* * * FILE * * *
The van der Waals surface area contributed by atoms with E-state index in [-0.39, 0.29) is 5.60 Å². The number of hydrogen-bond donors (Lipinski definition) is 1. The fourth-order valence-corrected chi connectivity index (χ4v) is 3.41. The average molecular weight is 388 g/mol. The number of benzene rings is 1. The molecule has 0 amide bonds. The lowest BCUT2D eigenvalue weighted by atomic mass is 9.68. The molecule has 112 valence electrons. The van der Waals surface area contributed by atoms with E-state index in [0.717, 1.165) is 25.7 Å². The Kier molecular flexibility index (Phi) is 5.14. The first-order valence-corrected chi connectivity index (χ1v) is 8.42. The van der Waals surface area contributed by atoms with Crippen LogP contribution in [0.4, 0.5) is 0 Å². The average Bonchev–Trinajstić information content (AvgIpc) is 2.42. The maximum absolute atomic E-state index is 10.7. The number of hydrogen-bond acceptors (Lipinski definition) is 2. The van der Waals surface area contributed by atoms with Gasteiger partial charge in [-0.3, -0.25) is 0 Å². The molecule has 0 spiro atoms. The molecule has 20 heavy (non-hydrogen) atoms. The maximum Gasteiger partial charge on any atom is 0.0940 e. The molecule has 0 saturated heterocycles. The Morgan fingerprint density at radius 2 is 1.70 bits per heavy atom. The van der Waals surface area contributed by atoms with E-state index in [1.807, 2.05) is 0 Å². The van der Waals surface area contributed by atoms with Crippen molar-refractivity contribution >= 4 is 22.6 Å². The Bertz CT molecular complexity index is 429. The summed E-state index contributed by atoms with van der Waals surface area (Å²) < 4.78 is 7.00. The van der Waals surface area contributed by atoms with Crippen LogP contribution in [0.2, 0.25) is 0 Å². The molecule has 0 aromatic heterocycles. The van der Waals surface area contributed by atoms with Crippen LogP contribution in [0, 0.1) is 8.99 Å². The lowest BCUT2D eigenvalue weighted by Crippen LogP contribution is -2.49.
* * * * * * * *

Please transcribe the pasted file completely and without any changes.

The van der Waals surface area contributed by atoms with E-state index in [-0.39, 0.29) is 5.60 Å². The number of hydrogen-bond donors (Lipinski definition) is 1. The fourth-order valence-corrected chi connectivity index (χ4v) is 3.41. The average molecular weight is 388 g/mol. The number of benzene rings is 1. The molecule has 0 amide bonds. The lowest BCUT2D eigenvalue weighted by atomic mass is 9.68. The molecule has 112 valence electrons. The van der Waals surface area contributed by atoms with E-state index in [0.717, 1.165) is 25.7 Å². The Kier molecular flexibility index (Phi) is 5.14. The first-order valence-corrected chi connectivity index (χ1v) is 8.42. The van der Waals surface area contributed by atoms with Crippen LogP contribution in [0.4, 0.5) is 0 Å². The average Bonchev–Trinajstić information content (AvgIpc) is 2.42. The maximum absolute atomic E-state index is 10.7. The number of hydrogen-bond acceptors (Lipinski definition) is 2. The van der Waals surface area contributed by atoms with Gasteiger partial charge in [-0.3, -0.25) is 0 Å². The molecule has 0 spiro atoms. The molecule has 20 heavy (non-hydrogen) atoms. The maximum Gasteiger partial charge on any atom is 0.0940 e. The molecule has 0 saturated heterocycles. The Morgan fingerprint density at radius 2 is 1.70 bits per heavy atom. The van der Waals surface area contributed by atoms with E-state index in [1.807, 2.05) is 0 Å². The van der Waals surface area contributed by atoms with Crippen molar-refractivity contribution >= 4 is 22.6 Å². The Bertz CT molecular complexity index is 429. The summed E-state index contributed by atoms with van der Waals surface area (Å²) < 4.78 is 7.00. The van der Waals surface area contributed by atoms with Crippen LogP contribution in [0.2, 0.25) is 0 Å². The molecule has 0 aromatic heterocycles. The van der Waals surface area contributed by atoms with Crippen LogP contribution in [0, 0.1) is 8.99 Å². The lowest BCUT2D eigenvalue weighted by Crippen LogP contribution is -2.49.